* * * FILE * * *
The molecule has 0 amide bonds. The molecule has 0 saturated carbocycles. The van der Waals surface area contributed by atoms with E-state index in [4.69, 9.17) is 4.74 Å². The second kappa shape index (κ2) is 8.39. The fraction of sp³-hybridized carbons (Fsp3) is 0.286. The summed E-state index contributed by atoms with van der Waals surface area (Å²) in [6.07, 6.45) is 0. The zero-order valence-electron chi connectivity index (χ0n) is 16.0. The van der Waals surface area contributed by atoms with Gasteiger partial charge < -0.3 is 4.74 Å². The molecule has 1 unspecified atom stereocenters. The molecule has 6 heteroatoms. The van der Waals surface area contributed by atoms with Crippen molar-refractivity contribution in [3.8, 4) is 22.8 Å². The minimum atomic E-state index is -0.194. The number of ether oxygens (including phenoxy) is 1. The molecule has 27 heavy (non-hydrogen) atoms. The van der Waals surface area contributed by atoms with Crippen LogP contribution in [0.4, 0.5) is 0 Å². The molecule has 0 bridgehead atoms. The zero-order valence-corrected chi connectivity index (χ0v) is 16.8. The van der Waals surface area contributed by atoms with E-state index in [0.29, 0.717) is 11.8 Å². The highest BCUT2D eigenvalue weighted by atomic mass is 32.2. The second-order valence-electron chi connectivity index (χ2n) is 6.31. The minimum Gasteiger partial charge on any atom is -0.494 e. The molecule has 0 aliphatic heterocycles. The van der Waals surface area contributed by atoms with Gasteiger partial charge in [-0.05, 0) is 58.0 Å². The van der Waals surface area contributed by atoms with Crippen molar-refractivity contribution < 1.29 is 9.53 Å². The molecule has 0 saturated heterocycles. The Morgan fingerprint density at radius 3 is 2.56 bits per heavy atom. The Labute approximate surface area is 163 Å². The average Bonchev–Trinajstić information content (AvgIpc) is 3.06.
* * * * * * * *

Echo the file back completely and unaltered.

The molecule has 0 amide bonds. The molecule has 0 saturated carbocycles. The van der Waals surface area contributed by atoms with E-state index in [4.69, 9.17) is 4.74 Å². The second kappa shape index (κ2) is 8.39. The fraction of sp³-hybridized carbons (Fsp3) is 0.286. The summed E-state index contributed by atoms with van der Waals surface area (Å²) in [6.07, 6.45) is 0. The zero-order valence-electron chi connectivity index (χ0n) is 16.0. The van der Waals surface area contributed by atoms with Gasteiger partial charge < -0.3 is 4.74 Å². The molecule has 1 unspecified atom stereocenters. The molecule has 6 heteroatoms. The van der Waals surface area contributed by atoms with Crippen molar-refractivity contribution in [3.8, 4) is 22.8 Å². The minimum atomic E-state index is -0.194. The number of ether oxygens (including phenoxy) is 1. The molecule has 27 heavy (non-hydrogen) atoms. The van der Waals surface area contributed by atoms with Crippen LogP contribution in [0.4, 0.5) is 0 Å². The molecule has 0 bridgehead atoms. The zero-order valence-corrected chi connectivity index (χ0v) is 16.8. The van der Waals surface area contributed by atoms with E-state index in [0.29, 0.717) is 11.8 Å². The highest BCUT2D eigenvalue weighted by atomic mass is 32.2. The second-order valence-electron chi connectivity index (χ2n) is 6.31. The minimum Gasteiger partial charge on any atom is -0.494 e. The molecule has 0 aliphatic heterocycles. The van der Waals surface area contributed by atoms with Gasteiger partial charge in [-0.05, 0) is 58.0 Å². The van der Waals surface area contributed by atoms with Crippen molar-refractivity contribution < 1.29 is 9.53 Å². The molecule has 0 saturated heterocycles. The Morgan fingerprint density at radius 3 is 2.56 bits per heavy atom. The Labute approximate surface area is 163 Å². The average Bonchev–Trinajstić information content (AvgIpc) is 3.06.